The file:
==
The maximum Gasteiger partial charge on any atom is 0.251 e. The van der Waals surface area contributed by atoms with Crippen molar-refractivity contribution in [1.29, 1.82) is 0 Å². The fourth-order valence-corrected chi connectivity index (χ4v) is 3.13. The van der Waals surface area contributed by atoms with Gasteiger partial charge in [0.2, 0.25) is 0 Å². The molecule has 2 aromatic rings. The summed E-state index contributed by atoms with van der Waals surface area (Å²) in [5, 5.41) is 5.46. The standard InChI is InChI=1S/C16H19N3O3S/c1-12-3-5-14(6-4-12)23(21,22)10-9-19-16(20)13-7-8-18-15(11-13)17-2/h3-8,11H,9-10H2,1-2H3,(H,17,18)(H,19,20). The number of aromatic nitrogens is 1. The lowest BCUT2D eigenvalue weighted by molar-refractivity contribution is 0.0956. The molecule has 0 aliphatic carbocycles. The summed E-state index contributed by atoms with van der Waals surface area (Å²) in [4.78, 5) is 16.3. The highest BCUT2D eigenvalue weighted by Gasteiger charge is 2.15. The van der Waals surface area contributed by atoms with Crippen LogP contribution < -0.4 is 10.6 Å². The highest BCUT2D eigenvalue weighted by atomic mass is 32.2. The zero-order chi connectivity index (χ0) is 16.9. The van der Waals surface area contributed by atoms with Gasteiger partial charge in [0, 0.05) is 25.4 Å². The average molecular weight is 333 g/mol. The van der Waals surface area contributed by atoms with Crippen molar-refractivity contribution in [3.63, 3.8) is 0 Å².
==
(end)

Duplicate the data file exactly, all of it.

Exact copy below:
The maximum Gasteiger partial charge on any atom is 0.251 e. The van der Waals surface area contributed by atoms with Crippen molar-refractivity contribution in [1.29, 1.82) is 0 Å². The fourth-order valence-corrected chi connectivity index (χ4v) is 3.13. The van der Waals surface area contributed by atoms with Gasteiger partial charge in [0.2, 0.25) is 0 Å². The molecule has 2 aromatic rings. The summed E-state index contributed by atoms with van der Waals surface area (Å²) in [5, 5.41) is 5.46. The standard InChI is InChI=1S/C16H19N3O3S/c1-12-3-5-14(6-4-12)23(21,22)10-9-19-16(20)13-7-8-18-15(11-13)17-2/h3-8,11H,9-10H2,1-2H3,(H,17,18)(H,19,20). The number of aromatic nitrogens is 1. The lowest BCUT2D eigenvalue weighted by molar-refractivity contribution is 0.0956. The molecule has 0 aliphatic carbocycles. The summed E-state index contributed by atoms with van der Waals surface area (Å²) in [4.78, 5) is 16.3. The highest BCUT2D eigenvalue weighted by Gasteiger charge is 2.15. The van der Waals surface area contributed by atoms with Crippen LogP contribution < -0.4 is 10.6 Å². The highest BCUT2D eigenvalue weighted by atomic mass is 32.2. The zero-order chi connectivity index (χ0) is 16.9. The van der Waals surface area contributed by atoms with Gasteiger partial charge in [0, 0.05) is 25.4 Å². The average molecular weight is 333 g/mol. The van der Waals surface area contributed by atoms with Crippen molar-refractivity contribution in [3.63, 3.8) is 0 Å².